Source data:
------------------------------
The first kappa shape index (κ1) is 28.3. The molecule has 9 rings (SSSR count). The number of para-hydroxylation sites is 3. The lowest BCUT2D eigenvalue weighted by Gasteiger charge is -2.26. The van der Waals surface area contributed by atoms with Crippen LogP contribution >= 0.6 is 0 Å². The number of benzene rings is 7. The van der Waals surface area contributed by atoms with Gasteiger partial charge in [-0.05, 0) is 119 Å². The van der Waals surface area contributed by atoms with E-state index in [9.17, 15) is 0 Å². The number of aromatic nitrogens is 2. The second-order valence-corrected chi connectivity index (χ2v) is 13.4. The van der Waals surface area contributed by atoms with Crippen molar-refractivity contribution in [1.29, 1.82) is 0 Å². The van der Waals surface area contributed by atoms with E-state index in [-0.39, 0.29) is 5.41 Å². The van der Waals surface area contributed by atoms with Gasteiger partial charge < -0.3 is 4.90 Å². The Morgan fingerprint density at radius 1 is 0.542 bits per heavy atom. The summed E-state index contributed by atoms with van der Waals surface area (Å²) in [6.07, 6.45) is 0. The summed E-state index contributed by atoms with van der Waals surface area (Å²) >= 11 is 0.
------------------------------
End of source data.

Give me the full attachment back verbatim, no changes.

The first kappa shape index (κ1) is 28.3. The molecule has 9 rings (SSSR count). The number of para-hydroxylation sites is 3. The lowest BCUT2D eigenvalue weighted by Gasteiger charge is -2.26. The van der Waals surface area contributed by atoms with Crippen LogP contribution >= 0.6 is 0 Å². The number of benzene rings is 7. The van der Waals surface area contributed by atoms with Gasteiger partial charge in [-0.05, 0) is 119 Å². The van der Waals surface area contributed by atoms with E-state index in [9.17, 15) is 0 Å². The number of aromatic nitrogens is 2. The second-order valence-corrected chi connectivity index (χ2v) is 13.4. The van der Waals surface area contributed by atoms with Crippen molar-refractivity contribution in [1.29, 1.82) is 0 Å². The van der Waals surface area contributed by atoms with E-state index in [-0.39, 0.29) is 5.41 Å². The van der Waals surface area contributed by atoms with Gasteiger partial charge < -0.3 is 4.90 Å². The Morgan fingerprint density at radius 1 is 0.542 bits per heavy atom. The summed E-state index contributed by atoms with van der Waals surface area (Å²) in [6.07, 6.45) is 0. The summed E-state index contributed by atoms with van der Waals surface area (Å²) >= 11 is 0.